Leaders Manage the Team’s Conversations

Leadership is less about the qualities of the person at the top than we often think. Team leaders need not be heroic banner-carriers, nor clever manipulators, nor even creative visionaries.  To be effective, what leaders DO need to do is focus on the quality of the group’s conversations.

Dr. Fernando Flores has written: “Leadership is a phenomenon of the conversations of a team, not of an individual.  A team participates in a set of ongoing conversations among people who commit to share an explicitly declared mission and to coordinate actions to fulfill the mission.  The leader takes action to ensure that these conversations take place and that they are assessed by the team to be effective.  The leader is the person who is granted authority by the team to take care of these conversations in an ongoing manner.”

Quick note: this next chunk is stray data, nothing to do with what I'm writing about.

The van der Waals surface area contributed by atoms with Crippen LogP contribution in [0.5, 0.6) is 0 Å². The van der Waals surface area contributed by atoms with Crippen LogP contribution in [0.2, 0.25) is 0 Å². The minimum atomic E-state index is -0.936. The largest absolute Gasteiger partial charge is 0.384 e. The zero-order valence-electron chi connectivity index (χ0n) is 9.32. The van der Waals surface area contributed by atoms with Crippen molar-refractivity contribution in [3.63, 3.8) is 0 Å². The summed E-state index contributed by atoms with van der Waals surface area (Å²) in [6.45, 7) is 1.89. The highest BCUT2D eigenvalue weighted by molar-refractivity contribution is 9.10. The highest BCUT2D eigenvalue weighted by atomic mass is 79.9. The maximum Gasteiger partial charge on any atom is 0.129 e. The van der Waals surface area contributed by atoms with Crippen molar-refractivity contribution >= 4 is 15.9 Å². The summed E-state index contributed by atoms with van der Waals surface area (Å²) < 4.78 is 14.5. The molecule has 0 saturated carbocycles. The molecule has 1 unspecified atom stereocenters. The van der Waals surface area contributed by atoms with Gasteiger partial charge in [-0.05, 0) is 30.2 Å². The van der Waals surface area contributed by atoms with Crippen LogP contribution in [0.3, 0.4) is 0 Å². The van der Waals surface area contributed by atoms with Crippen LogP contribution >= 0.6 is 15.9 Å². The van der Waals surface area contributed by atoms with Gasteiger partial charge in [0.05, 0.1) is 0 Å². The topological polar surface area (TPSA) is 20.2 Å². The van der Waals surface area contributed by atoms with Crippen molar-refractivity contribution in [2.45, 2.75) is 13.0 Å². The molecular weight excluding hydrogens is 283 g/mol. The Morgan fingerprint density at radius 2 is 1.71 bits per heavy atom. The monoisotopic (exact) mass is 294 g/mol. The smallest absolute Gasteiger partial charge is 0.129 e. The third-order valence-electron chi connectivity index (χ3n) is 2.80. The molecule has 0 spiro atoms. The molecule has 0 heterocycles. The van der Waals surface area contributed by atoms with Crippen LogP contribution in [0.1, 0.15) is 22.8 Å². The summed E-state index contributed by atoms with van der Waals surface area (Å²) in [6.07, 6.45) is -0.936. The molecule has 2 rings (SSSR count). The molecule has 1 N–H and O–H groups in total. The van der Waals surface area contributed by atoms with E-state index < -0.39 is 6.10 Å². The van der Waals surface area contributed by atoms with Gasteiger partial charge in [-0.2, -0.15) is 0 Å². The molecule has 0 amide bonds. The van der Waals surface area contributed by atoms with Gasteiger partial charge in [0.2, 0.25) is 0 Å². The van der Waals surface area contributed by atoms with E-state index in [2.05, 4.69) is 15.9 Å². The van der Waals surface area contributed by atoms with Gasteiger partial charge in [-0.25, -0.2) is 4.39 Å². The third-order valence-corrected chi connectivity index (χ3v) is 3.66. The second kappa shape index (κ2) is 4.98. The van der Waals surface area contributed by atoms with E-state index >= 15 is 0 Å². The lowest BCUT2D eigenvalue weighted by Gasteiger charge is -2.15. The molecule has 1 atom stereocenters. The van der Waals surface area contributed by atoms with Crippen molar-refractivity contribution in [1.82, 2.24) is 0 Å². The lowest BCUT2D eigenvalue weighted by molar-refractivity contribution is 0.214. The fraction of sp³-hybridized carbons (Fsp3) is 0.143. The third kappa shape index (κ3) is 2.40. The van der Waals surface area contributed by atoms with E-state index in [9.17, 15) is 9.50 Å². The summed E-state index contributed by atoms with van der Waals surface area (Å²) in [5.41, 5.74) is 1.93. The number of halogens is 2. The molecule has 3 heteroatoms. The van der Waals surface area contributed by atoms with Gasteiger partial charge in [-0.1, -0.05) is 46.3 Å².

All initiatives result from a network of requester-to-performer conversations.  The quality of these conversations determines the success of the enterprise.  Leaders should pay close attention to who says what to whom.  What is the mood?  Which specific words are used?  What is the pattern of the dialog?

All collaboration begins in conversation, but results begin when one person makes a commitment.  People take action through language that follows a certain structure.  Collaborative action involves a certain pattern of responses.

Specific words, used consciously, articulate commitments, provoke true engagement, and invoke enhanced coordination.  Someone makes an assessment of the situation.  One person makes a specific request of someone else for a certain outcome.  A performer makes an agreement or promise to deliver on the request.  The requester acknowledges the delivery and expresses satisfaction.  Notice the different mood that is created between making a request and making an assignment.  Agreements are explicitly negotiated, and once made,  they have a much greater impact on personal behavior than directions or orders.

Words lead to behaviors.  Behaviors lead to practices. Improved practices lead to teams that excel.


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